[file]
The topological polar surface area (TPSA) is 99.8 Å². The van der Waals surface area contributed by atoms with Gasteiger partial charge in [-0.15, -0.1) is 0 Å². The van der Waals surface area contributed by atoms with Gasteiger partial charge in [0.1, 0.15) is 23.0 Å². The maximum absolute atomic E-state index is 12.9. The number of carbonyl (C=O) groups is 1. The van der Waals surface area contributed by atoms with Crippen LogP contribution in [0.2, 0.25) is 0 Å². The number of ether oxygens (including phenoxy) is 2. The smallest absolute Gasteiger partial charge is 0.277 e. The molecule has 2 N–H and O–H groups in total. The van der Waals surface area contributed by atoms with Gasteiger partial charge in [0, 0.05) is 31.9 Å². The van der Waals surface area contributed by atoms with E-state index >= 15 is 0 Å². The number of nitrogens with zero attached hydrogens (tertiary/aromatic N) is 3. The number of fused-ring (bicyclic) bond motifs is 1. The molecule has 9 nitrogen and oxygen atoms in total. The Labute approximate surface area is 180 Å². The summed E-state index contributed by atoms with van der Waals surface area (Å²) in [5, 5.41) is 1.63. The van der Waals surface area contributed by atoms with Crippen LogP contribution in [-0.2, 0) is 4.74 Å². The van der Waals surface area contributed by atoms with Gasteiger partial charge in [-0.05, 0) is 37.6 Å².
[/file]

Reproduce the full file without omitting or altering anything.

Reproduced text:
The topological polar surface area (TPSA) is 99.8 Å². The van der Waals surface area contributed by atoms with Gasteiger partial charge in [-0.15, -0.1) is 0 Å². The van der Waals surface area contributed by atoms with Gasteiger partial charge in [0.1, 0.15) is 23.0 Å². The maximum absolute atomic E-state index is 12.9. The number of carbonyl (C=O) groups is 1. The van der Waals surface area contributed by atoms with Crippen LogP contribution in [0.2, 0.25) is 0 Å². The number of ether oxygens (including phenoxy) is 2. The smallest absolute Gasteiger partial charge is 0.277 e. The molecule has 2 N–H and O–H groups in total. The van der Waals surface area contributed by atoms with Gasteiger partial charge in [0, 0.05) is 31.9 Å². The van der Waals surface area contributed by atoms with E-state index >= 15 is 0 Å². The number of nitrogens with zero attached hydrogens (tertiary/aromatic N) is 3. The number of fused-ring (bicyclic) bond motifs is 1. The molecule has 9 nitrogen and oxygen atoms in total. The Labute approximate surface area is 180 Å². The summed E-state index contributed by atoms with van der Waals surface area (Å²) in [5, 5.41) is 1.63. The van der Waals surface area contributed by atoms with Crippen LogP contribution in [-0.2, 0) is 4.74 Å². The van der Waals surface area contributed by atoms with Gasteiger partial charge in [-0.05, 0) is 37.6 Å².